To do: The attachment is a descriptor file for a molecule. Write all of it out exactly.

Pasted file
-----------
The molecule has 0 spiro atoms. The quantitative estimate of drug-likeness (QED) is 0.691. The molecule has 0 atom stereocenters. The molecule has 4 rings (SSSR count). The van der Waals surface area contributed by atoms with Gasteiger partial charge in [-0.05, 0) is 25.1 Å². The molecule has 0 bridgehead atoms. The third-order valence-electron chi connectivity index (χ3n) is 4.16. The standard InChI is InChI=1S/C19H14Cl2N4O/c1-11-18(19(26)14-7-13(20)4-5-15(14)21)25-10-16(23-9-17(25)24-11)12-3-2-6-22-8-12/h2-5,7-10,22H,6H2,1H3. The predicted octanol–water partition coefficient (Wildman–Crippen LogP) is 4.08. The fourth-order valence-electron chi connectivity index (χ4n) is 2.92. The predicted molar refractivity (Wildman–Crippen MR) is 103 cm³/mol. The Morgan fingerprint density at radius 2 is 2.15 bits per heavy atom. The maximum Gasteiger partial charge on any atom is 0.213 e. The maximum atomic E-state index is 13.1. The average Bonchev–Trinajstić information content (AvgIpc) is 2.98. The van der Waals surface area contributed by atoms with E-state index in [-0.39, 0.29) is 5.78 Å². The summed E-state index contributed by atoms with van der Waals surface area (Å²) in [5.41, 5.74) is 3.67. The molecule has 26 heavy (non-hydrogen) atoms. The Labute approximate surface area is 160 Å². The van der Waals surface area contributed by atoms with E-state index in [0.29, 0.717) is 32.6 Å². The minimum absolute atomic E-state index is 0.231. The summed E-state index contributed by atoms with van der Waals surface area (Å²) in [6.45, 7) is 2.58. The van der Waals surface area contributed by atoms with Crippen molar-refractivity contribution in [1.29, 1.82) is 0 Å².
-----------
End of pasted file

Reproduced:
The molecule has 0 spiro atoms. The quantitative estimate of drug-likeness (QED) is 0.691. The molecule has 0 atom stereocenters. The molecule has 4 rings (SSSR count). The van der Waals surface area contributed by atoms with Gasteiger partial charge in [-0.05, 0) is 25.1 Å². The molecule has 0 bridgehead atoms. The third-order valence-electron chi connectivity index (χ3n) is 4.16. The standard InChI is InChI=1S/C19H14Cl2N4O/c1-11-18(19(26)14-7-13(20)4-5-15(14)21)25-10-16(23-9-17(25)24-11)12-3-2-6-22-8-12/h2-5,7-10,22H,6H2,1H3. The predicted octanol–water partition coefficient (Wildman–Crippen LogP) is 4.08. The fourth-order valence-electron chi connectivity index (χ4n) is 2.92. The predicted molar refractivity (Wildman–Crippen MR) is 103 cm³/mol. The Morgan fingerprint density at radius 2 is 2.15 bits per heavy atom. The maximum Gasteiger partial charge on any atom is 0.213 e. The maximum atomic E-state index is 13.1. The average Bonchev–Trinajstić information content (AvgIpc) is 2.98. The van der Waals surface area contributed by atoms with E-state index in [-0.39, 0.29) is 5.78 Å². The summed E-state index contributed by atoms with van der Waals surface area (Å²) in [5.41, 5.74) is 3.67. The molecule has 26 heavy (non-hydrogen) atoms. The Labute approximate surface area is 160 Å². The van der Waals surface area contributed by atoms with E-state index in [0.29, 0.717) is 32.6 Å². The minimum absolute atomic E-state index is 0.231. The summed E-state index contributed by atoms with van der Waals surface area (Å²) in [6.45, 7) is 2.58. The van der Waals surface area contributed by atoms with Crippen molar-refractivity contribution in [1.29, 1.82) is 0 Å².